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Thursday, June 19, 2014

Some Guidance from the Philokalia

Back in February of this year, our Antiochian Diocese of Los Angeles hosted Fr. Maximos (Constas), a monk of Mt. Athos and professor at Holy Cross Seminary.  The recordings of his presentations are well worth listening to.
He inspired me to return to the Philokalia, which I had given up on years ago as a disjointed collection of complex and nearly-unreadable chapters, bound together with only what seemed to be the thinnest threads of topical relevance..  Fr. Maximos pointed out that the books are not meant to be read in order of appearance, but rather in a certain order which he set out.
So, I took his list, and soon discovered that the required order isn't even included in any one edition.  That meant I had to search around to find all the various chapters and compile them into a single document.  I would post them here, but that would get into copyright infringement and controversies I don't need right now.
After the Paschal stand-down from Lenten services, I began a 'Philokalia Study' in my parish, where we read the text and discuss it.  To say that it is fascinating is an understatement.  We began with the first two chapters recommended by Fr. Maximos, and so far the class has really brought to light some very profound teachings regarding the human person.
His description of the human person is, I believe, extremely important.  Of course, it is also quite ambiguous and hard to present in terms of a few pull quotes, so I recommend you read it yourself (St. Nikodemos of the Holy Mountain, “Guarding the Mind and the Heart,” in id., A Handbook of Spiritual Counsel, trans. P. Chamberas [New York, 1989], 153-172).
In it, he describes human consciousness in terms of the 'heart,' which integrates all of the thoughts and sense of the person.  He portrays this consciousness as having 'ebb and flow' not unlike the tides, passing through the entire person like a wind.  It is poetic language, sometimes hard to grasp with our modern minds so used to technical jargon.  Oh, there's plenty of that, too.  But, in this case, he is arguing for an organic wholeness to human consciousness and personhood.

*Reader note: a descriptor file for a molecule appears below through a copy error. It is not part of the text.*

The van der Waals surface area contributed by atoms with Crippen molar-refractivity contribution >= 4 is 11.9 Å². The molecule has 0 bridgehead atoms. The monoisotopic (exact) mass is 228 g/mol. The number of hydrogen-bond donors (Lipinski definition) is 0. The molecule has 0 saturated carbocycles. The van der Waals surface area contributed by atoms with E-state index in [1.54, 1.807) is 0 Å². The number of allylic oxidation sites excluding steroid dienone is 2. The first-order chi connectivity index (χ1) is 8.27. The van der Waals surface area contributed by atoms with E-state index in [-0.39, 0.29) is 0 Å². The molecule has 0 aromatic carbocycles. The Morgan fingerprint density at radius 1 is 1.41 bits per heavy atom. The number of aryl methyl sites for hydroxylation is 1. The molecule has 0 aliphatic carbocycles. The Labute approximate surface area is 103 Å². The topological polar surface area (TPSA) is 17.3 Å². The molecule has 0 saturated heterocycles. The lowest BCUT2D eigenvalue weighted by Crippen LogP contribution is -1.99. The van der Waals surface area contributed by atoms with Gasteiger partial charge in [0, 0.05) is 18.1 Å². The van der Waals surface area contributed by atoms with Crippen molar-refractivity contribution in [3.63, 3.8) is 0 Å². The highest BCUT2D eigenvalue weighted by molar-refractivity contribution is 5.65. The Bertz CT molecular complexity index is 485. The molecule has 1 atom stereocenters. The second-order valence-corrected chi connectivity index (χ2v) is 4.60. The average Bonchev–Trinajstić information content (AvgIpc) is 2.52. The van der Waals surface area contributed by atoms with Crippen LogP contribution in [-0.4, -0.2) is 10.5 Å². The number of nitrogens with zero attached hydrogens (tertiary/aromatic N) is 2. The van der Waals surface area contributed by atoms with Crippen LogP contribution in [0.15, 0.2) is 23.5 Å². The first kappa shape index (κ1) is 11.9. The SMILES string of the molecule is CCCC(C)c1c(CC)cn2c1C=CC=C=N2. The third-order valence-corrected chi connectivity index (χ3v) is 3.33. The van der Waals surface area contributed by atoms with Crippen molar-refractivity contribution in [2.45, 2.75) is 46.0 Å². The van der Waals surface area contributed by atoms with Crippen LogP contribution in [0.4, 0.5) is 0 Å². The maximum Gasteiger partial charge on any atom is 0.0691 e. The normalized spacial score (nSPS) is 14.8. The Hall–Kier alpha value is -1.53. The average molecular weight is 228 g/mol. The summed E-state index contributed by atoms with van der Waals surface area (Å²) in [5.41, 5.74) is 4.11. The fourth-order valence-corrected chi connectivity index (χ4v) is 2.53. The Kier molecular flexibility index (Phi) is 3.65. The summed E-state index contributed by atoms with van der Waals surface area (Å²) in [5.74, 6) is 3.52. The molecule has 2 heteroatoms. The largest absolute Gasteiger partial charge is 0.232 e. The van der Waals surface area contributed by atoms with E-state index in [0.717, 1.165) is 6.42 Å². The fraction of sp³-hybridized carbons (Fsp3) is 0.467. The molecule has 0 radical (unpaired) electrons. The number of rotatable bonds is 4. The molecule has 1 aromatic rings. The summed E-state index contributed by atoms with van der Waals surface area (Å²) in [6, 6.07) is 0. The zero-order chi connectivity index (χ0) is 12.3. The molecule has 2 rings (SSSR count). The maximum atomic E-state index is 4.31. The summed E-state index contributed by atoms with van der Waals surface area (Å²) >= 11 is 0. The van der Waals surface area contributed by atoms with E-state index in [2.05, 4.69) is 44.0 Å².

What this means is that thoughts are part of consciousness, but they are not the whole thing.  They certainly don't dominate the human heart, with is much greater expanse, though they do play an integral role.
According to St. Nikodemos, we are not just our thoughts.  Our thoughts are, in fact, only one player and open to redirection.  This means that man cannot think his way out of his problems.  His thoughts are influenced by this organic whole of consciousness.
Our modern narrative is that we can control our perceptions by controlling our thoughts.  We can talk ourselves out of major perceptual problems if we just thought the right way.  Psychology tells us that talking therapies are all about replacing bad thoughts with good thoughts, which in turn change the whole person.
This is not what St. Nikodemos is saying.  In his world, the thoughts do not reign supreme over the person.  The picture is far more complex and nuanced.  It is akin to the entire natural order of the world around us.  That has a lot of moving parts.
We know that he is on to something when we look at the failure of 'talking therapy' to deal with a whole host of problems, from depression to addiction to personality disorders.  At best, therapy can only change a few thoughts in a more positive direction, but the underlying problem is left to the Russian Roulette of psychotropic medications and resignation to impairment.
I will note here for clarification that I am a believer in medications when they are properly (which means closely) supervised and are able to work.  If you are taking meds and they work, then I say praise God!  But, they are not a remedy to the problem of the distorted consciousness.
If you follow this description to its natural conclusion, then the human consciousness can only truly be changed by Divine intervention.  We have the option to change certain influences (such as ascetical labors to relieve us of the burdens of the Passions), but we cannot say that this is enough to effect a real change in our perceptions.  Only God can.
Recovery is about asking God to reign in the wild winds that blow within us and drive us into the reefs of misery and sin.  Only God is capable of exacting a million little changes to our internal 'weather' which can make us better and more peaceful.
I urge you to read these works.  They are very helpful in understanding addiction and recovery.

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